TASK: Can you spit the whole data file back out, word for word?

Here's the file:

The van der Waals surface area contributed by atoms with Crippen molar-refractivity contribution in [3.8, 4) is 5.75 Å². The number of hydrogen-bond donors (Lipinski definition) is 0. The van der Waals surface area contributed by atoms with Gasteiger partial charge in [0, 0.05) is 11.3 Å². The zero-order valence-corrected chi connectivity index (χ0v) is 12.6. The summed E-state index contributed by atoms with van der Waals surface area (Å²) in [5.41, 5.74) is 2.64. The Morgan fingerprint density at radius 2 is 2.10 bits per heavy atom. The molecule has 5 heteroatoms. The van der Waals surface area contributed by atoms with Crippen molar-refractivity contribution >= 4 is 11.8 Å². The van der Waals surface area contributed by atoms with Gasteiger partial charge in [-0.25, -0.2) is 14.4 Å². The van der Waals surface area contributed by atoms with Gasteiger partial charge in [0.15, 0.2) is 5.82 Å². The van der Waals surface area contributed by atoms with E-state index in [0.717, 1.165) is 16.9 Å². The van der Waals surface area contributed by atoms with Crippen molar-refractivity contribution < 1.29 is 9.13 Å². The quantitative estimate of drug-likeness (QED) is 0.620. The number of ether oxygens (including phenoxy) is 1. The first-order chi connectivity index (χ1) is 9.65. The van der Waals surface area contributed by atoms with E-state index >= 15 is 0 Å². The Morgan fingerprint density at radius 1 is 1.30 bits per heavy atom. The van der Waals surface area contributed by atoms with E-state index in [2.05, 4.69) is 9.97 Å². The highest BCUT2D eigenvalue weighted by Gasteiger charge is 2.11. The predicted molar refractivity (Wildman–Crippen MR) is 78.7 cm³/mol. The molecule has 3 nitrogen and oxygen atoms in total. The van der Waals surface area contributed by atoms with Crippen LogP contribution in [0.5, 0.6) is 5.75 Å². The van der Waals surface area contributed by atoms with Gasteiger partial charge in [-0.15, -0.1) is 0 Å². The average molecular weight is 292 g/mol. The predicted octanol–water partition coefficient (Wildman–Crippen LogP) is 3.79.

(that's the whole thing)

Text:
The van der Waals surface area contributed by atoms with Crippen molar-refractivity contribution in [3.8, 4) is 5.75 Å². The number of hydrogen-bond donors (Lipinski definition) is 0. The van der Waals surface area contributed by atoms with Gasteiger partial charge in [0, 0.05) is 11.3 Å². The zero-order valence-corrected chi connectivity index (χ0v) is 12.6. The summed E-state index contributed by atoms with van der Waals surface area (Å²) in [5.41, 5.74) is 2.64. The Morgan fingerprint density at radius 2 is 2.10 bits per heavy atom. The molecule has 5 heteroatoms. The van der Waals surface area contributed by atoms with Crippen molar-refractivity contribution >= 4 is 11.8 Å². The van der Waals surface area contributed by atoms with Gasteiger partial charge in [-0.25, -0.2) is 14.4 Å². The van der Waals surface area contributed by atoms with Gasteiger partial charge in [0.15, 0.2) is 5.82 Å². The van der Waals surface area contributed by atoms with E-state index in [0.717, 1.165) is 16.9 Å². The van der Waals surface area contributed by atoms with Crippen molar-refractivity contribution < 1.29 is 9.13 Å². The quantitative estimate of drug-likeness (QED) is 0.620. The number of ether oxygens (including phenoxy) is 1. The first-order chi connectivity index (χ1) is 9.65. The van der Waals surface area contributed by atoms with E-state index >= 15 is 0 Å². The Morgan fingerprint density at radius 1 is 1.30 bits per heavy atom. The van der Waals surface area contributed by atoms with E-state index in [2.05, 4.69) is 9.97 Å². The highest BCUT2D eigenvalue weighted by Gasteiger charge is 2.11. The predicted molar refractivity (Wildman–Crippen MR) is 78.7 cm³/mol. The molecule has 3 nitrogen and oxygen atoms in total. The van der Waals surface area contributed by atoms with Crippen LogP contribution in [0.5, 0.6) is 5.75 Å². The van der Waals surface area contributed by atoms with Gasteiger partial charge in [-0.15, -0.1) is 0 Å². The average molecular weight is 292 g/mol. The predicted octanol–water partition coefficient (Wildman–Crippen LogP) is 3.79.